Chili Cocoa Dry Rub Recipe

chili cocoa dry rub recipe on crusted loin
A tenderloin crusted with this perfect chili cocoa dry rub. Try the recipe!

This Dry Rub Recipe NEEDS to be in your arsenal of recipes. It is a real keeper and I’ll tell you why.  Not only does it have the perfect flavor profile, coffee and cocoa are both naturally acidic. It’s perfect for breaking down the connective tissue and muscle fiber in tougher cuts of meat. I use it with tender meats for the amazing flavor that cocoa and coffee give.

Coffee and cocoa give you the bitter earthy flavor. By adding the brown sugar and chili, you get a bitter, sweet heat that completes this perfect flavor profile.  It is quite spectacular.

I especially enjoy this dry rub recipe with the “heavier” meats like beef, venison, and lamb. You would pair this dry rub with the same meats you would drink red wine with.

If you are preparing this dry rub for an already tender piece of meat, place dry rub mixture in a plate, then add a little oil to the meat and roll it into the dry rub completely covering the meat. Allow it to rest for about 15 minutes at room temperature and begin cooking.

For the more tough cuts of meat, like a beef skirt steak, or the hindquarter of a deer, cover the meat with a little oil then generously and aggressively massage the ingredients into the meat and place in the refrigerator for 12-24 hours before cooking. This gives the rub a chance to break those fibers down for flavorful, succulent, tender meat.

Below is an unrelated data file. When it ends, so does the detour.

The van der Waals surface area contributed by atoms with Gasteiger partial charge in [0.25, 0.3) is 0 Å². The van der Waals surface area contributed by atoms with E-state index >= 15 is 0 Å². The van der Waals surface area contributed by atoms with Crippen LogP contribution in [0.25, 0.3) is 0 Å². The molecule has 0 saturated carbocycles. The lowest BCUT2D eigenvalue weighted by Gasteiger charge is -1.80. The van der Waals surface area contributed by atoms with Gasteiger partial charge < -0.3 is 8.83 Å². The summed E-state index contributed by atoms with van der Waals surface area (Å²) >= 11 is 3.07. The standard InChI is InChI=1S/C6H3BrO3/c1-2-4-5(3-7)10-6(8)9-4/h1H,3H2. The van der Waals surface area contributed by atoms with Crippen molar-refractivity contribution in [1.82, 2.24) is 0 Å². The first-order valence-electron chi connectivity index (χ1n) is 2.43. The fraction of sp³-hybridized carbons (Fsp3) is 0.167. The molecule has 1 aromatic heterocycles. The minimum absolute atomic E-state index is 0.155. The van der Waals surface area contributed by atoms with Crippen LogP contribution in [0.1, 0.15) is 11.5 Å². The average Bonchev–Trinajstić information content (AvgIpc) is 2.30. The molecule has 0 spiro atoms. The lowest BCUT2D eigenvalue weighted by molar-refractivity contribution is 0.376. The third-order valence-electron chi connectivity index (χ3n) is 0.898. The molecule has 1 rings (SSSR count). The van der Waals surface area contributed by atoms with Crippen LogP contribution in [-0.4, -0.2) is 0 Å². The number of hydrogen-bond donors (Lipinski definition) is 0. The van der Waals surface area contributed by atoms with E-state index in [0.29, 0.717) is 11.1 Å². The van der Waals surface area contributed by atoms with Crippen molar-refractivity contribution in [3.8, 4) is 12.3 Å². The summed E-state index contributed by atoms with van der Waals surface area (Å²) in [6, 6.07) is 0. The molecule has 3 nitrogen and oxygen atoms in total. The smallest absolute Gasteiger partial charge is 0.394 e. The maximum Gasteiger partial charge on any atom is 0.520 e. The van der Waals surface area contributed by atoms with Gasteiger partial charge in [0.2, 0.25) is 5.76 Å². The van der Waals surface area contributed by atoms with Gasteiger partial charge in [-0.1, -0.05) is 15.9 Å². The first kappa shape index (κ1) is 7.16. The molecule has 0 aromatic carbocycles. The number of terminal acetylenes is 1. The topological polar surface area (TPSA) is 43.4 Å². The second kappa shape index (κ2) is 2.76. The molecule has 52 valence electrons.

For more about dry rubs and marinades, check out this post. This recipe is in my latest book. Get your  copy here.

I like to make a quadruple batch of this dry rub and store in a mason jar. I use two lids, one of which I poke holes in for easier sprinkling over the meat. The other lid I place on top of the one with the holes and place in a cool dark space until later use.

chili cocoa crusted venison loin - perfect for Valentine's Day dinner

Chili Cocoa Dry Rub Recipe

This dry rub recipe has the perfect flavor profile, as coffee and cocoa are both naturally acidic. It helps tenderize tougher cuts of meat.
Cuisine American


  • 1/3 cup coffee grounds (instant coffee or freshly ground are both fine)
  • 1/4 cup cocoa
  • 2 1/2 tablespoons salt
  • 1 tablespoon brown sugar
  • 1 teaspoon cinnamon
  • 1/2 teaspoon cayenne pepper


  • Place all the ingredients in a small bowl and mix well. Store any remaining dry rub in a cool, dark space.
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